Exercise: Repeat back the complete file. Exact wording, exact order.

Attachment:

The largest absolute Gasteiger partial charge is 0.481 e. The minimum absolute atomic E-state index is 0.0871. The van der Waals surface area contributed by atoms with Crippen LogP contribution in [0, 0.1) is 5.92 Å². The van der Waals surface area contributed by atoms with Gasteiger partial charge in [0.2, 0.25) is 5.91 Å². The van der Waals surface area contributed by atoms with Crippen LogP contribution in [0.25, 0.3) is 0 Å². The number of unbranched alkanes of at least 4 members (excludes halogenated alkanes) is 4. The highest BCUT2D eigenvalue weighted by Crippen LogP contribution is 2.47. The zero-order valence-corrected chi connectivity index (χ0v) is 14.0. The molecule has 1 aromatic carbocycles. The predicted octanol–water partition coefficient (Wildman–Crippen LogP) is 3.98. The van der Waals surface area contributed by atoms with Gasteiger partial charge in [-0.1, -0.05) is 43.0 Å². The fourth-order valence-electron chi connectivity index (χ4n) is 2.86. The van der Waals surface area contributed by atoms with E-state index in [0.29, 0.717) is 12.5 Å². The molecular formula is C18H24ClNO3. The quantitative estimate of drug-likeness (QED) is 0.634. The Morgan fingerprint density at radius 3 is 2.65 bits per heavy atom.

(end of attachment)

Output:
The largest absolute Gasteiger partial charge is 0.481 e. The minimum absolute atomic E-state index is 0.0871. The van der Waals surface area contributed by atoms with Crippen LogP contribution in [0, 0.1) is 5.92 Å². The van der Waals surface area contributed by atoms with Gasteiger partial charge in [0.2, 0.25) is 5.91 Å². The van der Waals surface area contributed by atoms with Crippen LogP contribution in [0.25, 0.3) is 0 Å². The number of unbranched alkanes of at least 4 members (excludes halogenated alkanes) is 4. The highest BCUT2D eigenvalue weighted by Crippen LogP contribution is 2.47. The zero-order valence-corrected chi connectivity index (χ0v) is 14.0. The molecule has 1 aromatic carbocycles. The predicted octanol–water partition coefficient (Wildman–Crippen LogP) is 3.98. The van der Waals surface area contributed by atoms with Gasteiger partial charge in [-0.1, -0.05) is 43.0 Å². The fourth-order valence-electron chi connectivity index (χ4n) is 2.86. The van der Waals surface area contributed by atoms with E-state index in [0.29, 0.717) is 12.5 Å². The molecular formula is C18H24ClNO3. The quantitative estimate of drug-likeness (QED) is 0.634. The Morgan fingerprint density at radius 3 is 2.65 bits per heavy atom.